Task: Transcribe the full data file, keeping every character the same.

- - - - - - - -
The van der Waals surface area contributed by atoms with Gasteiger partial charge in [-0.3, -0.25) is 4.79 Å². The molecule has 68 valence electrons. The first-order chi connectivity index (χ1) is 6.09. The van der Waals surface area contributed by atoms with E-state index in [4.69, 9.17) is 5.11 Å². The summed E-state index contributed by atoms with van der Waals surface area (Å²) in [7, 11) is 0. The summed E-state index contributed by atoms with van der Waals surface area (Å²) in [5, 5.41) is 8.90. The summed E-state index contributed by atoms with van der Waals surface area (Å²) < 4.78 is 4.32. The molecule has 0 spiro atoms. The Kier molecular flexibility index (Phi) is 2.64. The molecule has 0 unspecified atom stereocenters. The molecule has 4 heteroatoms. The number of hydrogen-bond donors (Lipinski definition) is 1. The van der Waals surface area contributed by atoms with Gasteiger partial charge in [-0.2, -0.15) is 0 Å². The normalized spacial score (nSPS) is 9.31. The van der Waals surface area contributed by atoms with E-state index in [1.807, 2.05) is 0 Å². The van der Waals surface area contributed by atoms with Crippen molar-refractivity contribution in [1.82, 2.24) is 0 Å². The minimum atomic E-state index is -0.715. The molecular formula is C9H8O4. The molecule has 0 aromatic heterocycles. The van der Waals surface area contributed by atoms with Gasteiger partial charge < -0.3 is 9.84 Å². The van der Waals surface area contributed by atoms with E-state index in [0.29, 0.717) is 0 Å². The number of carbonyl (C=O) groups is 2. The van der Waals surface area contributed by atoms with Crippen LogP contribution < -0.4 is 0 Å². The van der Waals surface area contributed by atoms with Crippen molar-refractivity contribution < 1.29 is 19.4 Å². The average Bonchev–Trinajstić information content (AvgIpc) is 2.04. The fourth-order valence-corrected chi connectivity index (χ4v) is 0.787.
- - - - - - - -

The van der Waals surface area contributed by atoms with Gasteiger partial charge in [-0.3, -0.25) is 4.79 Å². The molecule has 68 valence electrons. The first-order chi connectivity index (χ1) is 6.09. The van der Waals surface area contributed by atoms with E-state index in [4.69, 9.17) is 5.11 Å². The summed E-state index contributed by atoms with van der Waals surface area (Å²) in [7, 11) is 0. The summed E-state index contributed by atoms with van der Waals surface area (Å²) in [5, 5.41) is 8.90. The summed E-state index contributed by atoms with van der Waals surface area (Å²) < 4.78 is 4.32. The molecule has 0 spiro atoms. The Kier molecular flexibility index (Phi) is 2.64. The molecule has 0 unspecified atom stereocenters. The molecule has 4 heteroatoms. The number of hydrogen-bond donors (Lipinski definition) is 1. The van der Waals surface area contributed by atoms with Gasteiger partial charge in [-0.2, -0.15) is 0 Å². The normalized spacial score (nSPS) is 9.31. The van der Waals surface area contributed by atoms with E-state index in [1.807, 2.05) is 0 Å². The van der Waals surface area contributed by atoms with Crippen molar-refractivity contribution in [1.82, 2.24) is 0 Å². The minimum atomic E-state index is -0.715. The molecular formula is C9H8O4. The molecule has 0 aromatic heterocycles. The van der Waals surface area contributed by atoms with Gasteiger partial charge < -0.3 is 9.84 Å². The van der Waals surface area contributed by atoms with E-state index in [0.29, 0.717) is 0 Å². The number of carbonyl (C=O) groups is 2. The van der Waals surface area contributed by atoms with Crippen LogP contribution < -0.4 is 0 Å². The van der Waals surface area contributed by atoms with Crippen molar-refractivity contribution < 1.29 is 19.4 Å². The average Bonchev–Trinajstić information content (AvgIpc) is 2.04. The fourth-order valence-corrected chi connectivity index (χ4v) is 0.787.